Termination of employment, under any circumstances, is a difficult situation for a business owner. A key aspect we often struggle with is to understand the legal implications of the dismissal process.
Unfair Dismissal case for reflection: www.fwc.gov.au/decisionssigned/html/2013fwc501.htm
In Jan 2013, the Fair Work Commission (FWC) found Dolina Fashion Group had unfairly dismissed Danae Moumtzis, an employee of 17 years.
The Commission’s decision was based on the following factors:
The dismissed employee was originally given five weeks' pay in lieu following her termination, but FWC ordered payment of 22 weeks' salary, given she did not wish to return to the company.
This is a straightforward case with very clear breaches of the Fair Work Act 2009 but it highlights several simple yet important aspects that should be taken into consideration by business owners.
In this article I have addressed five key elements of employment law that business owners need to be aware of.
Can any employee be eligible to make an unfair dismissal remedy application?
No – in order to lodge an application, an employee should have completed six months of employment with an employer who employs 15 or more employees or have completed one year of employment with an employer who employs less than 15 employees.
Is there a timeframe for an employee to lodge an unfair dismissal remedy application?
Yes, If the employee is deemed to be eligible to make this application they should lodge it within 21 days of the dismissal coming into effect.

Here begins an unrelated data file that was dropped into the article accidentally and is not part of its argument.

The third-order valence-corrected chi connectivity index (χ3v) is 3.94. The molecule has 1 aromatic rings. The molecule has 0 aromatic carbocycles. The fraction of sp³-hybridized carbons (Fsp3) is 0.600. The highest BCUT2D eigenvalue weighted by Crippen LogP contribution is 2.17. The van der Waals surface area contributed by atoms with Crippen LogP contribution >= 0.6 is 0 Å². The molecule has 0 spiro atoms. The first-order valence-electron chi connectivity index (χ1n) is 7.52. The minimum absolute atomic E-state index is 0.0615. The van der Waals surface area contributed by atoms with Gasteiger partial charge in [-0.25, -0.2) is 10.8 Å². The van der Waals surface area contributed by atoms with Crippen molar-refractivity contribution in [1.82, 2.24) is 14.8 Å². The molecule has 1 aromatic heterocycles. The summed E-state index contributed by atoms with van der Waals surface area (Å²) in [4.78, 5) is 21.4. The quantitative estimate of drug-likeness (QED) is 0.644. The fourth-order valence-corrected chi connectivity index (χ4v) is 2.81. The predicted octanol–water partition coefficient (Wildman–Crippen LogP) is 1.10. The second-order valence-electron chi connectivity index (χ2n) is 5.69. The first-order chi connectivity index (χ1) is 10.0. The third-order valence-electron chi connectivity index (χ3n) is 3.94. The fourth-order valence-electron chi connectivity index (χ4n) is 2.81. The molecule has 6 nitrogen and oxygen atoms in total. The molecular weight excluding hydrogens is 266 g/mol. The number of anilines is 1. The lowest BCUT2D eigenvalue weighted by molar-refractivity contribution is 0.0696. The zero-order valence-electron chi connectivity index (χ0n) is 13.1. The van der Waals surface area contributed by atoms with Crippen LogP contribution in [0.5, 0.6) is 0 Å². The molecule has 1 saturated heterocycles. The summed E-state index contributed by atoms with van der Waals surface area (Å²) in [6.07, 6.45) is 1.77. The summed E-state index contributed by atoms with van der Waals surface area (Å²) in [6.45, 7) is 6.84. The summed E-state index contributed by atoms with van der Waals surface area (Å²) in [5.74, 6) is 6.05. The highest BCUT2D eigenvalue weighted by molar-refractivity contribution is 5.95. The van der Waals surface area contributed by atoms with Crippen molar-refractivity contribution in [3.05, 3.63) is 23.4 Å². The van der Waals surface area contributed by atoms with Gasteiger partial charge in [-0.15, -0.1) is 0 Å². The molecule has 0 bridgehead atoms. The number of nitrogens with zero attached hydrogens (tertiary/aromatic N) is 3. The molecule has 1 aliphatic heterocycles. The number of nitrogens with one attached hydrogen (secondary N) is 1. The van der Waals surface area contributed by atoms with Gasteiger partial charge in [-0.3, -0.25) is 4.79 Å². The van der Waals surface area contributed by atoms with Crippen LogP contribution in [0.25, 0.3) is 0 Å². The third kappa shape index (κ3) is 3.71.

What are the possible remedies for unfair dismissal?
If the FWC is satisfied that an employee was unfairly dismissed, it may order the employee's reinstatement into their original role together with continuity of service and payment of lost remuneration, or the payment of compensation (by the former employer) to the employee if the FWC is satisfied that reinstatement is inappropriate.
As an employer can you object to the unfair dismissal remedy application?
Yes - you can object to an application on the basis that the applicant was not dismissed under unfair conditions or that the application is past its “lodge-by” date. Alternatively, if warranted, an appeal can be lodged on the basis that the application was made on frivolous or vexatious grounds.
Termination of employment is indeed a very big challenge in a workplace and it is important to have your process and documents in place before you implement it.
If you’d like to learn more about this issue, or receive advice on preparing documents such as objections or submissions related to termination of employment, please give us a call today on +03 9685 7578.
Fair Work Act 2009 (the FWA)
Fair Work Commission website : www.fwc.gov.au/decisionssigned/html/2013fwc501.htm